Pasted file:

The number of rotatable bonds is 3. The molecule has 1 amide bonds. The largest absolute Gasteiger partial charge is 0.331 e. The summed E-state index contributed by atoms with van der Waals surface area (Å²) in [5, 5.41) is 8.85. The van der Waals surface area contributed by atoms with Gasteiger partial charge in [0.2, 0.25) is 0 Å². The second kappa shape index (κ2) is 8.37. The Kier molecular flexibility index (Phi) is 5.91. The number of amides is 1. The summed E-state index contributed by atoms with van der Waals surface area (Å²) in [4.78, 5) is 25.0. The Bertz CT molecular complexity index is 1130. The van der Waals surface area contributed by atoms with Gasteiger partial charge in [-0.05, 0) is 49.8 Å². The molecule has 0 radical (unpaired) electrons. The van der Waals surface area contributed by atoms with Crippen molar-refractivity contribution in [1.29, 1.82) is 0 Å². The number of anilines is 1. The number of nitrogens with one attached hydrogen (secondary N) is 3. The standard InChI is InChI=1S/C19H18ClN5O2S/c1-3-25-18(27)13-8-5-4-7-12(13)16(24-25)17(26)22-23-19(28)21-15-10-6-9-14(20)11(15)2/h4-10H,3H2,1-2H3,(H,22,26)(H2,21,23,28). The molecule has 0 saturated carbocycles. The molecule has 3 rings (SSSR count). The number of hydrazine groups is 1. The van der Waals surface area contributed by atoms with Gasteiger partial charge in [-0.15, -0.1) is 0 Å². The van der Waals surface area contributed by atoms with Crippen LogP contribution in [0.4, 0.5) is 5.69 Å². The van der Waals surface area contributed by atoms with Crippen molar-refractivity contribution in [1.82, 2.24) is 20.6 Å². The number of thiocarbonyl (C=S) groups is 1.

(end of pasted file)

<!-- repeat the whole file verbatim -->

The number of rotatable bonds is 3. The molecule has 1 amide bonds. The largest absolute Gasteiger partial charge is 0.331 e. The summed E-state index contributed by atoms with van der Waals surface area (Å²) in [5, 5.41) is 8.85. The van der Waals surface area contributed by atoms with Gasteiger partial charge in [0.2, 0.25) is 0 Å². The second kappa shape index (κ2) is 8.37. The Kier molecular flexibility index (Phi) is 5.91. The number of amides is 1. The summed E-state index contributed by atoms with van der Waals surface area (Å²) in [4.78, 5) is 25.0. The Bertz CT molecular complexity index is 1130. The van der Waals surface area contributed by atoms with Gasteiger partial charge in [-0.05, 0) is 49.8 Å². The molecule has 0 radical (unpaired) electrons. The van der Waals surface area contributed by atoms with Crippen molar-refractivity contribution in [1.29, 1.82) is 0 Å². The number of anilines is 1. The number of nitrogens with one attached hydrogen (secondary N) is 3. The standard InChI is InChI=1S/C19H18ClN5O2S/c1-3-25-18(27)13-8-5-4-7-12(13)16(24-25)17(26)22-23-19(28)21-15-10-6-9-14(20)11(15)2/h4-10H,3H2,1-2H3,(H,22,26)(H2,21,23,28). The molecule has 0 saturated carbocycles. The molecule has 3 rings (SSSR count). The number of hydrazine groups is 1. The van der Waals surface area contributed by atoms with Gasteiger partial charge in [-0.15, -0.1) is 0 Å². The van der Waals surface area contributed by atoms with Crippen LogP contribution in [0.4, 0.5) is 5.69 Å². The van der Waals surface area contributed by atoms with Crippen molar-refractivity contribution in [1.82, 2.24) is 20.6 Å². The number of thiocarbonyl (C=S) groups is 1.